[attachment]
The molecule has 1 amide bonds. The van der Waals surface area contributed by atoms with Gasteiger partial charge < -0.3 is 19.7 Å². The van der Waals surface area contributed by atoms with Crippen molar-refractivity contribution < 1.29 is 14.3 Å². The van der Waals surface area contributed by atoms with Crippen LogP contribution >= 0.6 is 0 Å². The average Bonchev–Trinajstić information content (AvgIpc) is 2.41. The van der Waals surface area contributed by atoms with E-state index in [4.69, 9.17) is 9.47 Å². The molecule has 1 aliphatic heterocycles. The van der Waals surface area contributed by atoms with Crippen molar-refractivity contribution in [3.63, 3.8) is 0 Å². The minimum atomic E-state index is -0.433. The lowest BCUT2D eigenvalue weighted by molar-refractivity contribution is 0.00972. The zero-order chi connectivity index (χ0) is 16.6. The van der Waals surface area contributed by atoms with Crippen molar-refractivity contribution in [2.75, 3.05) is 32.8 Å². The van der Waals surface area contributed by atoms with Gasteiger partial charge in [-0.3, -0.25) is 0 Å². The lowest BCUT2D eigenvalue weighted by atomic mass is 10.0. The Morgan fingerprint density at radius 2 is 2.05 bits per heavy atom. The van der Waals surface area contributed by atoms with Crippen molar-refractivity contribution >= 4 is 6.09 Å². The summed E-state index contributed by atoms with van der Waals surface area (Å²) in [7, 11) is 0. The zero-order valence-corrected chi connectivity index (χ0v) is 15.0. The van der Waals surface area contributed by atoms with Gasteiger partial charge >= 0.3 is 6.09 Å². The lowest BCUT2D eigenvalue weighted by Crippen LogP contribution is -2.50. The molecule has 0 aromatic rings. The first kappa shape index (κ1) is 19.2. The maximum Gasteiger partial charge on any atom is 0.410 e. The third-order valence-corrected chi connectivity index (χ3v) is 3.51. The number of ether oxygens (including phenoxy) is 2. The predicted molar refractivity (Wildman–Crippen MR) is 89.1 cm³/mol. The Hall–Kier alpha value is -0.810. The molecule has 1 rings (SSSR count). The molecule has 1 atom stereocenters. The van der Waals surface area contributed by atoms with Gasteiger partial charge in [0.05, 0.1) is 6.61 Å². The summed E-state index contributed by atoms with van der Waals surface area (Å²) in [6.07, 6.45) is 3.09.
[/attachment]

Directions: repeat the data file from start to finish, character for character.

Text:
The molecule has 1 amide bonds. The van der Waals surface area contributed by atoms with Gasteiger partial charge < -0.3 is 19.7 Å². The van der Waals surface area contributed by atoms with Crippen molar-refractivity contribution < 1.29 is 14.3 Å². The van der Waals surface area contributed by atoms with Crippen LogP contribution >= 0.6 is 0 Å². The average Bonchev–Trinajstić information content (AvgIpc) is 2.41. The van der Waals surface area contributed by atoms with E-state index in [4.69, 9.17) is 9.47 Å². The molecule has 1 aliphatic heterocycles. The van der Waals surface area contributed by atoms with Crippen molar-refractivity contribution in [3.63, 3.8) is 0 Å². The minimum atomic E-state index is -0.433. The lowest BCUT2D eigenvalue weighted by molar-refractivity contribution is 0.00972. The zero-order chi connectivity index (χ0) is 16.6. The van der Waals surface area contributed by atoms with Crippen molar-refractivity contribution in [2.75, 3.05) is 32.8 Å². The van der Waals surface area contributed by atoms with Gasteiger partial charge in [-0.3, -0.25) is 0 Å². The lowest BCUT2D eigenvalue weighted by atomic mass is 10.0. The Morgan fingerprint density at radius 2 is 2.05 bits per heavy atom. The van der Waals surface area contributed by atoms with Crippen molar-refractivity contribution >= 4 is 6.09 Å². The summed E-state index contributed by atoms with van der Waals surface area (Å²) in [7, 11) is 0. The zero-order valence-corrected chi connectivity index (χ0v) is 15.0. The van der Waals surface area contributed by atoms with Gasteiger partial charge >= 0.3 is 6.09 Å². The lowest BCUT2D eigenvalue weighted by Crippen LogP contribution is -2.50. The molecule has 0 aromatic rings. The first kappa shape index (κ1) is 19.2. The maximum Gasteiger partial charge on any atom is 0.410 e. The third-order valence-corrected chi connectivity index (χ3v) is 3.51. The number of ether oxygens (including phenoxy) is 2. The predicted molar refractivity (Wildman–Crippen MR) is 89.1 cm³/mol. The Hall–Kier alpha value is -0.810. The molecule has 1 rings (SSSR count). The molecule has 1 atom stereocenters. The van der Waals surface area contributed by atoms with Gasteiger partial charge in [0.05, 0.1) is 6.61 Å². The summed E-state index contributed by atoms with van der Waals surface area (Å²) in [6.07, 6.45) is 3.09.